Walz, Democrats make last ditch plea for police reform in legislative session’s final days
Republican-controlled Senate, aligned with police lobby, unlikely to agree
A demonstrator holds a sign with a Minneapolis Police Department logo modiifed to say Muderous Police, at a protest in the Cedar-Riverside neighborhood of Minneapolis, Minnesota, on November 4, 2020. Photo by Tony Webster/Minnesota Reformer.
For the second time in less than a year, a high stakes debate over police reform has erupted at the State Capitol, with emerging progressive lawmakers from racially diverse communities pushing for changes their constituents are demanding.
After the recent police killing of Daunte Wright and guilty verdict in the murder trial of former Minneapolis Police officer Derek Chauvin, Gov. Tim Walz said he would “burn political capital” to make it happen in the legislative session’s remaining days.
But significant obstacles remain for the Legislature to pass any police reform this year.
Police enjoy strong support from Republicans, who vehemently disagree with Democratic-Farmer-Labor lawmakers who say the problem is systemic racism that leads to the disproportionate use of force against Black Minnesotans with little accountability.
Former GOP state Rep. Nick Zerwas of Elk River, who comes from a police family, said in a recent interview that the relatively recent partisan polarization around police reflects the increased willingness of Democratic politicians to publicly criticize police officers. He specifically cited former DFL Gov. Mark Dayton’s assertion in 2016 that Philando Castile would be alive if he were white.
“It set in motion a scenario in which the alignment really kind of snapped in that moment and changed pretty aggressively,” Zerwas recalled.
Rep. Rena Moran, DFL-St. Paul, however, says her colleagues blocking change have not had contact with abusive policing to know what it’s like: “When you have not been encountered with racism and inequities, when you have been a part of a privileged population where laws and policies and practices align to your values and who you are, it’s hard for you to see beyond that,” she said.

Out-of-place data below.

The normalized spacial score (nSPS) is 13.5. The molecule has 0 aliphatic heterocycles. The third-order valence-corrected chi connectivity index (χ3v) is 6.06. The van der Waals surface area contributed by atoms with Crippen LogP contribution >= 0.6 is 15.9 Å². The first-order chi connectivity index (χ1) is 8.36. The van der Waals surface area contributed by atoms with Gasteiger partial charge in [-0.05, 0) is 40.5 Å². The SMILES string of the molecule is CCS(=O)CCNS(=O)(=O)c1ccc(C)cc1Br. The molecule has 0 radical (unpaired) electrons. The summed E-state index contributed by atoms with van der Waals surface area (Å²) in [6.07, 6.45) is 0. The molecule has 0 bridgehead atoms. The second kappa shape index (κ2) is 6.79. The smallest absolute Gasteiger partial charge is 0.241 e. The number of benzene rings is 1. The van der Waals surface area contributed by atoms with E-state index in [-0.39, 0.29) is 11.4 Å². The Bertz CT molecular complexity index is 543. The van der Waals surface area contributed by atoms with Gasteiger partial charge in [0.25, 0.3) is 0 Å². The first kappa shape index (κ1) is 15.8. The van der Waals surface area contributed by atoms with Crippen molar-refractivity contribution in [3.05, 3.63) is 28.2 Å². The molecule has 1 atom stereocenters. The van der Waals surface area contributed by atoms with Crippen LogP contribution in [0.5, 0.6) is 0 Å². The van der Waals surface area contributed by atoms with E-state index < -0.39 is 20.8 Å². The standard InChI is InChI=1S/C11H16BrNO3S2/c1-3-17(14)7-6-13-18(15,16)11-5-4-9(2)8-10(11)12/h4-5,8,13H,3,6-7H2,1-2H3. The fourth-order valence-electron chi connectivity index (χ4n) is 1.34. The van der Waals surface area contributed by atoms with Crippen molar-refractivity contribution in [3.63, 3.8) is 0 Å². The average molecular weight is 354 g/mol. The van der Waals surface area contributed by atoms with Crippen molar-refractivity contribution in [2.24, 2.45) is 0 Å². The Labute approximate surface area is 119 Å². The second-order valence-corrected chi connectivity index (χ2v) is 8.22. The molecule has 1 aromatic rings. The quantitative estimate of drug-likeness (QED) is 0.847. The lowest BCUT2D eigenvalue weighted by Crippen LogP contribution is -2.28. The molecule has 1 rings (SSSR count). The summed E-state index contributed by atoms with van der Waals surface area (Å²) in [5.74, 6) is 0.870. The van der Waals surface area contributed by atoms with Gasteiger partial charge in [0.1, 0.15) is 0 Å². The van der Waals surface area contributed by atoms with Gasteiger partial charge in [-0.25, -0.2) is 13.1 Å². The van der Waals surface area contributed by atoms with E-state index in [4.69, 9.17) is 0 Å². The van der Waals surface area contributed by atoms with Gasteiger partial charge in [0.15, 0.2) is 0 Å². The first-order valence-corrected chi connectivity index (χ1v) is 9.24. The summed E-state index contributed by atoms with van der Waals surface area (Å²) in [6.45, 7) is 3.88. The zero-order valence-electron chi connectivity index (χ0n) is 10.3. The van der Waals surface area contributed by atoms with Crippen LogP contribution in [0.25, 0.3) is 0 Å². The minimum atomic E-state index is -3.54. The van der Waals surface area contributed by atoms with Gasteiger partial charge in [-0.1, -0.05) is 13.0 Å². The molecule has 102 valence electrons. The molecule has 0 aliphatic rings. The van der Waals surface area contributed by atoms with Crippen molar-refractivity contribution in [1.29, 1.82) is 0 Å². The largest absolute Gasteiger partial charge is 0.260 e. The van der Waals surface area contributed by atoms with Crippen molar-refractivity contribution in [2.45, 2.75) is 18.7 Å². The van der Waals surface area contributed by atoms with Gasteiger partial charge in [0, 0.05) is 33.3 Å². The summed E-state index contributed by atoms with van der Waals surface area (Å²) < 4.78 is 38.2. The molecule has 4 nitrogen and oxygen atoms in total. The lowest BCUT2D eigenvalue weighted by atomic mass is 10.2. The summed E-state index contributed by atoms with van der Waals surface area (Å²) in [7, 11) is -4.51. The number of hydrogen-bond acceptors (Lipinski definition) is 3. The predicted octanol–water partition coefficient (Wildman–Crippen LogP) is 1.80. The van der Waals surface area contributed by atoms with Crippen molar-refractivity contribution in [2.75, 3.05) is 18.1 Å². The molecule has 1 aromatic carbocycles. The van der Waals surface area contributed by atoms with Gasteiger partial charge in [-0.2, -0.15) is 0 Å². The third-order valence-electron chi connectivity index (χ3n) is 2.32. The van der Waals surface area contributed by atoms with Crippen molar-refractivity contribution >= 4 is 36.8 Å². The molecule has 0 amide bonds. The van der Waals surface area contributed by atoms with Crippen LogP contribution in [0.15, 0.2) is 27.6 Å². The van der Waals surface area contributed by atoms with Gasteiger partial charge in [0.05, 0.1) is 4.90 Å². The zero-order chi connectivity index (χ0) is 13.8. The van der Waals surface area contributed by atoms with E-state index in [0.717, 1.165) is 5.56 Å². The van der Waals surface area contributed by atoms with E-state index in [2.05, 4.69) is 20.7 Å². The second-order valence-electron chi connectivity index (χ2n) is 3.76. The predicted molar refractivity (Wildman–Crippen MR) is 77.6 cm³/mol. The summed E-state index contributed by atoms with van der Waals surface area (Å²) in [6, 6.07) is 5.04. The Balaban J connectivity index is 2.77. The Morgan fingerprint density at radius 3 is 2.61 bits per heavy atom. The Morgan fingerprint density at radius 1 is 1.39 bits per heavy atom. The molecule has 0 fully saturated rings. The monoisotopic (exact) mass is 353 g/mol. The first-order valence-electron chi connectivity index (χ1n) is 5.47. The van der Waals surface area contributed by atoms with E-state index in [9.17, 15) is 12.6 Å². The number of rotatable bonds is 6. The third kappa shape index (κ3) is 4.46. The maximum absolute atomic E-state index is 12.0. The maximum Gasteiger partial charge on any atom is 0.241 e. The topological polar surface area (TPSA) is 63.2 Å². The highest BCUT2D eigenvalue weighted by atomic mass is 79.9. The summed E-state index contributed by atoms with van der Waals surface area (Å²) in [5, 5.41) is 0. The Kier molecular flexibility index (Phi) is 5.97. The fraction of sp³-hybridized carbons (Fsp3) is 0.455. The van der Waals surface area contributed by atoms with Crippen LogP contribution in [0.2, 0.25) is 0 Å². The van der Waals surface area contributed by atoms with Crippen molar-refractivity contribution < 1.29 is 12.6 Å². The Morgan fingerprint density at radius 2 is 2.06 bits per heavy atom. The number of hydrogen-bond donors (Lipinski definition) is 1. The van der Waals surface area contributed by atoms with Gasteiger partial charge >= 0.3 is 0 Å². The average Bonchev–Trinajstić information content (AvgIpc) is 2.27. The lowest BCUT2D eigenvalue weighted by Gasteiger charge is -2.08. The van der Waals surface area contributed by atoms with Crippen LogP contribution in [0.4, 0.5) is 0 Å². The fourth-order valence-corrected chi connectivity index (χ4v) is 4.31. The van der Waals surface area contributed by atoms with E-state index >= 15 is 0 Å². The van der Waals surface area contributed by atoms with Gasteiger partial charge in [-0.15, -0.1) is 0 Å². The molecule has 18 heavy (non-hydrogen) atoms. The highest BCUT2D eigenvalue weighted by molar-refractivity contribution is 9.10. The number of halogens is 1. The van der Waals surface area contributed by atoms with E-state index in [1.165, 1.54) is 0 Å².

The outcome will have major ramifications. The Legislature is positioned to make the biggest impact on how police officers are trained and do their jobs like conduct traffic stops; how their unions are organized and contracts are negotiated; how they are disciplined and what rights they have.
House Democrats have approved a public safety bill that included a series of law enforcement changes — including a ban on police traffic stops for equipment violations and other minor issues — in an effort to reduce racial profiling and the interactions between police and Black men that have ended in tragedy.
Wright was stopped for driving with expired tabs, while Castile, who was killed by a St. Anthony police officer in 2016, was stopped for driving with a broken tail light.
The House public safety budget bill also includes a number of changes intended to increase police accountability, including civilian oversight boards, and quick access to body camera footage for families of those killed by police.
Republicans who control the state Senate, who declined interview requests, are unlikely to agree to state-level changes, Senate Majority Leader Paul Gazelka said in a recent news conference.
During a recent House floor debate, Republicans said the DFL proposals are anti-police even during a time of rising crime. “This bill is contrary to public safety and it is hostile to law enforcement,” said Rep. Matt Grossell, R-Clearbrook, a former Clearwater County sheriff’s deputy, during an impassioned defense of police.
Gazelka cited a U.S. Department of Justice pattern-and-practice investigation into the Minneapolis police department as a reason to wait. He has also called for patience to see the effect of police reform changes made last year in the wake of Floyd’s murder.
“We passed a significant bill that some people said was not far enough but other people said it was too far,” Gazelka said.
The highly coveted police endorsement